August 28, 1917 (12th Parliament, 7th Session)


Herménégilde Boulay

Conservative (1867-1942)

Mr. BOULAY (translation):

Would the hon. member read Mgr. Bruchesi's letter?
Mr. LAFORTUiNE (translation): I would rather be silent than to gainsay my own bishop, a thing you cannot do; I would rather pass for being in the wrong than to begin a fight against the archbishop of Montreal, .and what I have said was relevant, I will let you know that, Sir. And, as to the learned member who has just made such a remark, I would like to know whether he can very well throw me the first stone, for I never did any shuffling, any way.
Mr. Chairman, Mackenzie and Mann are notorious millionaires, and in order to reward them for not having respected their engagements, they were given titles of honour, they were knighted. Isn't that fine! Reward those who don't keep their pledges toward the State and give them the highest titles. Well, the people do not like that. 'Generally, when men are crowned with such high honours, given titles so lofty as that of Sir, it is on account oi honourable conduct, because they have won their bars and received a well-deserved reward, but when I hear the member for Calgary call them thieves, scoundrels, bribers, and declare that these men have passed their lives in bribing everybody, I'd rather not be knighted; under such circumstances, it is an almost worthless and emp+y honour.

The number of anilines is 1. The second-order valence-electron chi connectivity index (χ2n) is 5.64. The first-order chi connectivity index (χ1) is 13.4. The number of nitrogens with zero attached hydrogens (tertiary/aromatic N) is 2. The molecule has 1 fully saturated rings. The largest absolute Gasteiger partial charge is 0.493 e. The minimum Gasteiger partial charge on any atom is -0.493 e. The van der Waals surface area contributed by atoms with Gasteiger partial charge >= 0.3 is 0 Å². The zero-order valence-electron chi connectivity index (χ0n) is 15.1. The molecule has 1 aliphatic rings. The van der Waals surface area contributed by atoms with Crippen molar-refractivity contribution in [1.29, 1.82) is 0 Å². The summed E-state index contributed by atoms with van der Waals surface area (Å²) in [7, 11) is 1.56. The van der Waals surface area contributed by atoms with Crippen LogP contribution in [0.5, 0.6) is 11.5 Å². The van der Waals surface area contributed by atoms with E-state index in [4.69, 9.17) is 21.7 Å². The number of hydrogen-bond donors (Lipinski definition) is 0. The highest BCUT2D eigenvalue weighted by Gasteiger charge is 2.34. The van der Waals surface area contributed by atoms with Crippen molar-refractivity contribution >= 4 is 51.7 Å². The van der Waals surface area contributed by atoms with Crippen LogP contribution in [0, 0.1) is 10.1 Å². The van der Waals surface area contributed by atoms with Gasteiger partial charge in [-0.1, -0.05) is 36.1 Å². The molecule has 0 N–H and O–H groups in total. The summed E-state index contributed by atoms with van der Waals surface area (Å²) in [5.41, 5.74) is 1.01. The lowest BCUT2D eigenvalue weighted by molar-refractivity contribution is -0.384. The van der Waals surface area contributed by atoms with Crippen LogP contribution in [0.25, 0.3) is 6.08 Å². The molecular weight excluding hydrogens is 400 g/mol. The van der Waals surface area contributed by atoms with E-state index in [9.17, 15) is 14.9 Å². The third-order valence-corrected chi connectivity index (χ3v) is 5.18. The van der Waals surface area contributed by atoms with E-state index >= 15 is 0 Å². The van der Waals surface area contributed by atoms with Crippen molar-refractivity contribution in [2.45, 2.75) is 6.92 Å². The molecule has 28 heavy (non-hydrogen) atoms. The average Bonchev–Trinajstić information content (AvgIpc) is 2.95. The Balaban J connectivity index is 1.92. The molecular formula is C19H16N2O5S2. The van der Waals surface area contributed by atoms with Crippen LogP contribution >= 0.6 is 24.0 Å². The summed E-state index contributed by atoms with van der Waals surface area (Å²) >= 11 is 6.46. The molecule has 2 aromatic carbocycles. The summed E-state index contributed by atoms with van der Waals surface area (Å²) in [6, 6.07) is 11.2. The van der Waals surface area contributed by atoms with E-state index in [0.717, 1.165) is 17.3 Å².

In my province, Mr. Chairman, where I have the honour of practising as Crown Attorney for the twelve past years or so,
if a man lies to obtain any tiling of even little value, we call that false pretences; such a party is arraigned before the court and, upon conviction, he is sentenced to jail. .Here, it is all the reverse. The more values one can get under false pretences, by doing all sorts of criminal .acts, the more honours one is sure to receive. What a fine country! What an encouragement for those people who try to .be honest!
I was just speaking of millionaires. But, Mr. Chairman, one must make a distinction in this matter. Some men are found who have become millionaires, thaniks to their energy, to their labour, their good conduct or their skill in honest transactions. We must admit that there are millionaires of this kind; let us respect those who have made their millions in honest transactions, but not those who accumulate their wealth through fraud and bribery, as stated by my hon. .friend from Calgary (Mr. Bennett).

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